The gallery’s senior curator Danny Lacy attributes the challenging process to the incredible quality of work submitted across the board.


‘The great thing about National Works on Paper is the diversity you see within the works,’ Lacy says. ‘It really does capture an insightful snapshot of current contemporary practice. Paper is the foundation and the many ways in which artists use it never ceases to amaze our audience.’


With such a range of techniques having been incorporated into the works, the prize showcases everything from traditional drawings and digital prints to sculptural pieces.

Described by Lacy as a ‘beautiful but conceptually intelligent piece of work’, the winning entry is composed of five panels that overlay Tylor’s black and white photographs of the Australian rural landscape with Wills’ coloured drawings, influenced by various cartographic sources referencing the colonisation of Australia.


Lacy says the artists succeeded on several levels. As the two layers interweave, viewers are initially intrigued until, on closer inspection, they are confronted by the complexity of the work.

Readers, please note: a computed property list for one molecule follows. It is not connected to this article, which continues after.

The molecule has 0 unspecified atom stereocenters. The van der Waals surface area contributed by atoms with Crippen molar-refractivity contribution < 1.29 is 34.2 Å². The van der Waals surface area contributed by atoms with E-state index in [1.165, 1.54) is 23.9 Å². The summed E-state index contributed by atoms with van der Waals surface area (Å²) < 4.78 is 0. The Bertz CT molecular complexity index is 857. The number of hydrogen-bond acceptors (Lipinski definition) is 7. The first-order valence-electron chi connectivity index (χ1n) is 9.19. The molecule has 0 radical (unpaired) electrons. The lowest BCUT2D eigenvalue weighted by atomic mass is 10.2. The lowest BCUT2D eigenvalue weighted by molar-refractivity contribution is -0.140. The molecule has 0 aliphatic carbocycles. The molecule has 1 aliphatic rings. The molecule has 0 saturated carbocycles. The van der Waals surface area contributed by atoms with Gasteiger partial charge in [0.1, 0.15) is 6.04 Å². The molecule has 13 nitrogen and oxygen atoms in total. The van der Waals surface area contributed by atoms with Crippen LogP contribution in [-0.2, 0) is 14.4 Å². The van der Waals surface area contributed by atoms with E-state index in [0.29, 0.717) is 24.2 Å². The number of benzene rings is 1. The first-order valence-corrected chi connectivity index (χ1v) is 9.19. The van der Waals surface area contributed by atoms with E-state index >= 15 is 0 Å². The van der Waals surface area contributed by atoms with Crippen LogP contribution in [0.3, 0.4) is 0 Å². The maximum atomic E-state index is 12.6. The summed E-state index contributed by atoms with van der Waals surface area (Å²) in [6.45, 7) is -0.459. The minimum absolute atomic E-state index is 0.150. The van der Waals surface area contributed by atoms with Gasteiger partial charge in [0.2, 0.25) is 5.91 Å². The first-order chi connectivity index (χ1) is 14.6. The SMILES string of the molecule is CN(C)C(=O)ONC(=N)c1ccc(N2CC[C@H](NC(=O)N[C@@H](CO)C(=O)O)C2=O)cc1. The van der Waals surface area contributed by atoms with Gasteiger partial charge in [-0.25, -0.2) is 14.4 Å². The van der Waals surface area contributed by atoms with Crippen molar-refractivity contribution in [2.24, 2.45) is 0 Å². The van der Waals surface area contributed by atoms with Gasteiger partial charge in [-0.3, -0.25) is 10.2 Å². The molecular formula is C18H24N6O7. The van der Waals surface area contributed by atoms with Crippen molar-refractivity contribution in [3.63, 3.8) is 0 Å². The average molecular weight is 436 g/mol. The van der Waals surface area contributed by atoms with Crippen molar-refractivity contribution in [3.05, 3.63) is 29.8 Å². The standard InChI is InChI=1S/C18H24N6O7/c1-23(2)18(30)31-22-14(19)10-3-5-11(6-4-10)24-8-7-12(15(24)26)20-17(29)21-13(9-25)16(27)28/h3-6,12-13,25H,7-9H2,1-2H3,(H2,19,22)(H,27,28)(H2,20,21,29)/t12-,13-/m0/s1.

In their statement, Tylor and Wills say: ‘This collaborative project between an Indigenous and a Non-Indigenous Australian artist helps to find a way to decolonise the telling of stories about Australian frontier wars in mainstream society in Australia.’ This, according to Lacy, raises an important discussion about the history of this nation and the rethinking of its representation—an idea that is sure to resonate with viewers.


National Works on Paper is on display at the Mornington Peninsula Regional Gallery until 9 September and features the entries of all shortlisted finalists.




From Velvety Depths: Graeme Peebles

Above: Graeme Peebles, Remember, 2010, 90 x 140 cm. Right: Graeme Peebles, Cave of the Green Aurochs, 2013-17, 30 x 50 cm. Below: Graeme Peebles, Drinking Straw Midden, 2017-18, 45 x 60 cm. Bottom: Graeme Peebles, The Swimmers, 2015-17, 60 x 90 cm.




Nicolas Rivet explores the depths of Graeme Peebles’ new exhibition.


Graeme Peebles had no plans to assemble another solo show in the short term, but when prompted about a potential exhibition for Queenscliff’s recent inaugural winter arts festival Low Light, he wanted to support his local community.